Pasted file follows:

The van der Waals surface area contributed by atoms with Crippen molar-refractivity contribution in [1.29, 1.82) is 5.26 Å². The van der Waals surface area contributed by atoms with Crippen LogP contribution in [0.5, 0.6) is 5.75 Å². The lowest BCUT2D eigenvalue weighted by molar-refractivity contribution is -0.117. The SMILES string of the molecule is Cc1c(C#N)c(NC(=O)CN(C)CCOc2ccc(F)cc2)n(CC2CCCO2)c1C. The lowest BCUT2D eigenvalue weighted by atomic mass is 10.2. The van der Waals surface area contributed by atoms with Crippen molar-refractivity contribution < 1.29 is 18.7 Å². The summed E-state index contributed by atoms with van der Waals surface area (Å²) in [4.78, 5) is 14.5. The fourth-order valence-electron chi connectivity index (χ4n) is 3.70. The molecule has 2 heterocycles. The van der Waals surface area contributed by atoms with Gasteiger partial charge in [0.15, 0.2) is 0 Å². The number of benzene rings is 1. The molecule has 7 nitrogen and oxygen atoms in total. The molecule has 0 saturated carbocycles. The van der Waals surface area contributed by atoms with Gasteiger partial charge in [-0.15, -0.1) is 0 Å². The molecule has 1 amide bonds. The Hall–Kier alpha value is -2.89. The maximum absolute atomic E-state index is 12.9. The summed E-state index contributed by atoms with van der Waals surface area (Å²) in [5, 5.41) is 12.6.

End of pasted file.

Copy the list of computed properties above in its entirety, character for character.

The van der Waals surface area contributed by atoms with Crippen molar-refractivity contribution in [1.29, 1.82) is 5.26 Å². The van der Waals surface area contributed by atoms with Crippen LogP contribution in [0.5, 0.6) is 5.75 Å². The lowest BCUT2D eigenvalue weighted by molar-refractivity contribution is -0.117. The SMILES string of the molecule is Cc1c(C#N)c(NC(=O)CN(C)CCOc2ccc(F)cc2)n(CC2CCCO2)c1C. The lowest BCUT2D eigenvalue weighted by atomic mass is 10.2. The van der Waals surface area contributed by atoms with Crippen molar-refractivity contribution < 1.29 is 18.7 Å². The summed E-state index contributed by atoms with van der Waals surface area (Å²) in [4.78, 5) is 14.5. The fourth-order valence-electron chi connectivity index (χ4n) is 3.70. The molecule has 2 heterocycles. The van der Waals surface area contributed by atoms with Gasteiger partial charge in [0.15, 0.2) is 0 Å². The number of benzene rings is 1. The molecule has 7 nitrogen and oxygen atoms in total. The molecule has 0 saturated carbocycles. The van der Waals surface area contributed by atoms with Gasteiger partial charge in [-0.15, -0.1) is 0 Å². The molecule has 1 amide bonds. The Hall–Kier alpha value is -2.89. The maximum absolute atomic E-state index is 12.9. The summed E-state index contributed by atoms with van der Waals surface area (Å²) in [5, 5.41) is 12.6.